St. Paul's Methodist Episcopal Church
Contributed by Sharon Palmateer
The following was extracted from the 65th Anniversary
located at the Vedder Library, Greene County Historical Society.
Athens St. Paul's Methodist Episcopal Church 65th Anniversary Service Nov.
Rev. C. G. Hawley, Minister
Methodism in Athens by R. T. Burdwin, Ps. D.
The first place of meeting of the Methodists in Athens was in a schoolhouse in the upper village on the place now called "The Green". Meetings were being held regularly in 1861, but our records do not show just when the work really began, nor do we know whether the initiative in starting these meetings was taken by the Methodists then residing in Athens or by those who came from nearby villages and began to preach.
Among the pastors who helped the little society start its church were Rev. James Birch, who was the Methodist pastor at Coxsackie at that time, and local preachers names Sherrngar and Lyons, the latter the grandfather of John Sickles of the upper village. Brothers Eaton, Fiero, Leek, Hosford, Saunders and Wolfe were the early class leaders, and aided by united efforts
of pastors, class leaders and laymen the little society of Athens Methodists grew strong and felt it wise to seek a better place of worship. Brother Randall Saunders offered five hundred dollars to purchase a lot on which to build the church or, if the congregation desired it, he offered land from his own holdings.
Work of building a new church began in 1868, and on April first of the following year, Rev. Jesse Peck, who later became Bishop Peck, dedicated the first Methodist Church building on the site on which our present building occupies.
The first pastor was Rev. J. K. Wardle, and under his efforts the church prospered. For the first three years, the church had an assistant pastor, Brother Tompkins, a student at Claverack College, which was taken down within the memory of the writer of this sketch.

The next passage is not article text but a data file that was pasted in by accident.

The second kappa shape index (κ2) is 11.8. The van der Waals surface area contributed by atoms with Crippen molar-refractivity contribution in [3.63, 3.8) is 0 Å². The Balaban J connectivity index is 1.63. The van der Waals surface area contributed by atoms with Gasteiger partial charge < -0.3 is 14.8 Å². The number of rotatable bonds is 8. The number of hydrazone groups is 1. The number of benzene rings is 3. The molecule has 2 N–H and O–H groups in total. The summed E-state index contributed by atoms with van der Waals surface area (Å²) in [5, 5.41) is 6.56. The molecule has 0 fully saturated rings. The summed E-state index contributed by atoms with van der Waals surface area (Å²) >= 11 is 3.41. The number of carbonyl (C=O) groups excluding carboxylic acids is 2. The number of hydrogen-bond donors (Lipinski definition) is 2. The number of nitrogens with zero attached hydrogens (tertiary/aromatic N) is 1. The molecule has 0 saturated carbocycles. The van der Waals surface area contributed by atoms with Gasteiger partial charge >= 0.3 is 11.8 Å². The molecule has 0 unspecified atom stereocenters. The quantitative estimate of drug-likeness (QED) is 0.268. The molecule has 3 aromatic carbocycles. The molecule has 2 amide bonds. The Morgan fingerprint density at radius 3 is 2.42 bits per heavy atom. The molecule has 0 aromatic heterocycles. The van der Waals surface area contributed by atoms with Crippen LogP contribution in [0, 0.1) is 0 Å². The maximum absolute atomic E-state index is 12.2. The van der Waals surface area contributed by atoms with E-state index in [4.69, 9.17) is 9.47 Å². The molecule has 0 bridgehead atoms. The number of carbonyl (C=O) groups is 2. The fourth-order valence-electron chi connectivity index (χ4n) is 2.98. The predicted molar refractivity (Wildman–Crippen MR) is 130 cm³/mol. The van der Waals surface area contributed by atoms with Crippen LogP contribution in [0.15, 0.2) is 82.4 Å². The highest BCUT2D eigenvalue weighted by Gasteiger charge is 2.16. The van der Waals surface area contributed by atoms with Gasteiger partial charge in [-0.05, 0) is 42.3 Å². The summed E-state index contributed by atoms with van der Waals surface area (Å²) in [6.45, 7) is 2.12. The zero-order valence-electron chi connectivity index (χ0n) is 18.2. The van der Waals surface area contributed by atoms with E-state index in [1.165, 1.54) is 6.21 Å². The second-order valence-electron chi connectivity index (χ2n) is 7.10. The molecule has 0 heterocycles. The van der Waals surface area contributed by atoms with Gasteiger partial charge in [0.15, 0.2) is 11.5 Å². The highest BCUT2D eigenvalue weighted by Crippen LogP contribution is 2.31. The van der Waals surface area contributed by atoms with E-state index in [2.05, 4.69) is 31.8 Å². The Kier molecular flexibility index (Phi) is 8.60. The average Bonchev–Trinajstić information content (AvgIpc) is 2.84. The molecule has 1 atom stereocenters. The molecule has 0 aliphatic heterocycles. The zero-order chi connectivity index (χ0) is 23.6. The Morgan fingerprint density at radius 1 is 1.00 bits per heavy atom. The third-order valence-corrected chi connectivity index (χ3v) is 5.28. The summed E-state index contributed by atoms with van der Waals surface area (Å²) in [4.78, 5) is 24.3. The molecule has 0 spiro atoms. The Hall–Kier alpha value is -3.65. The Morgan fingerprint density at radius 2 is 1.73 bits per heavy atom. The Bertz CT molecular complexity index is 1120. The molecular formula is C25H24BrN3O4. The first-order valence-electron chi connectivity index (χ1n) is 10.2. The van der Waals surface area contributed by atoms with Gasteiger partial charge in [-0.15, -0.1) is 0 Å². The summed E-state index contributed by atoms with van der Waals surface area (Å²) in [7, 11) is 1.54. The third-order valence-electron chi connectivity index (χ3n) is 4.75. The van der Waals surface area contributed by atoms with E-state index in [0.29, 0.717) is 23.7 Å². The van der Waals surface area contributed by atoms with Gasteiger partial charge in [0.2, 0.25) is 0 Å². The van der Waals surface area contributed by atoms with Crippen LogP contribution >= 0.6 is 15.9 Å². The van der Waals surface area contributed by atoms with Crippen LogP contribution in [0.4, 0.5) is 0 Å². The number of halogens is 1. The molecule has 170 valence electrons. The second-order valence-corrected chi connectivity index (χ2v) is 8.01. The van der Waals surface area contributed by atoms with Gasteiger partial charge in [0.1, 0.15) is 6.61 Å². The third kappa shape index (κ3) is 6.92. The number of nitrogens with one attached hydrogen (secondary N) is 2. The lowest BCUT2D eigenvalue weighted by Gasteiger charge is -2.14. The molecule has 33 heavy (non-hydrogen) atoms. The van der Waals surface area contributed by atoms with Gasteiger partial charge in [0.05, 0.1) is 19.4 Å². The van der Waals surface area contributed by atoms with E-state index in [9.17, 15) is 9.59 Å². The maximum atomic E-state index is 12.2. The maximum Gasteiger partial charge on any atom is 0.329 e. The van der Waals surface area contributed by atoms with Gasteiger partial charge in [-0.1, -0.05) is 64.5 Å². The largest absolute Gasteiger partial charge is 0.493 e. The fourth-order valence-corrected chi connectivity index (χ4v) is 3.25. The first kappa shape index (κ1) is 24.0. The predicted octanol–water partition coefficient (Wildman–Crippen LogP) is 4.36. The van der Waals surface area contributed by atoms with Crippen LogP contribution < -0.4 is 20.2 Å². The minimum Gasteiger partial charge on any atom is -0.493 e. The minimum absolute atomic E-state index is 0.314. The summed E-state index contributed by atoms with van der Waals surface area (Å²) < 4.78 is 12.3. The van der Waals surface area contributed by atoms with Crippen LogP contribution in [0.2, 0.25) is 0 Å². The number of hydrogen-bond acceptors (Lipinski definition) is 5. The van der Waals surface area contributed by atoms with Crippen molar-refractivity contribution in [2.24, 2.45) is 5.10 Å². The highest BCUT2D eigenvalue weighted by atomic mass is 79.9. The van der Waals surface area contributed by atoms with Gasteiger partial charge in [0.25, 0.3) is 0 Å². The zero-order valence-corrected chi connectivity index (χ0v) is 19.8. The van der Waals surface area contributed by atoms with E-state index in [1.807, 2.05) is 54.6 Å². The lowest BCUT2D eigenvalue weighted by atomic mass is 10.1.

But few churches have no disappointments or handicaps, and the Athens
Methodists had their share, for on March 10, 1881, the little church they
loved was destroyed by fire. But, from that fire, came the building in
which we now worship. The new building was a little larger than the first
building and was valued at $5,000 at the time of its dedication, April 16,
1882. The pastors of the Reformed and Baptist churches closed their own
services and assisted in the service of dedication. Sermons were preached
by ministers of two conferences. The insurance on the burned church
amounted to $1,500 and with the assistance of friends, the amount needed torebuild and furnish the new building was raised. However, in 1883, a debt
of $1,175 faced the congregation which boasted but 37 members. In less than three years, this was reduced to $350. Soon after the new building was erected, Brother J. Williams died and left the congregation $6,000 as a trust fund, the interest to be applied to pay the pastor's salary. Through litigation with distant heirs who contested the will, the gift failed to come into the church's possession.
About the year 1900, the schoolhouse in the lower village was burned and for a year, each Protestant church was turned into a school room, each accommodating two grades. The writer spent his first year in high school at a desk which stood by the side of the platform in the Sunday School room of this Methodist church, little dreaming that one day he would preach from that same church pulpit.
The years have passed and changes in pastors and laymen have been noted. Repairs have been made to the building. Kerosene lights have given way to electric lights; still unchanged the Work of God has been proclaimed from our pulpit by Godly pastors and that same gospel which blessed the pioneer Methodists still blesses those who today meet for worship in the church.
Many former pastors and laymen have gone to meet Him who they worshiped. They had their chance to build a church and they built it wisely and well, so that we today have a house in which to meet for worship. We carry on that work started nearly fourscore years ago.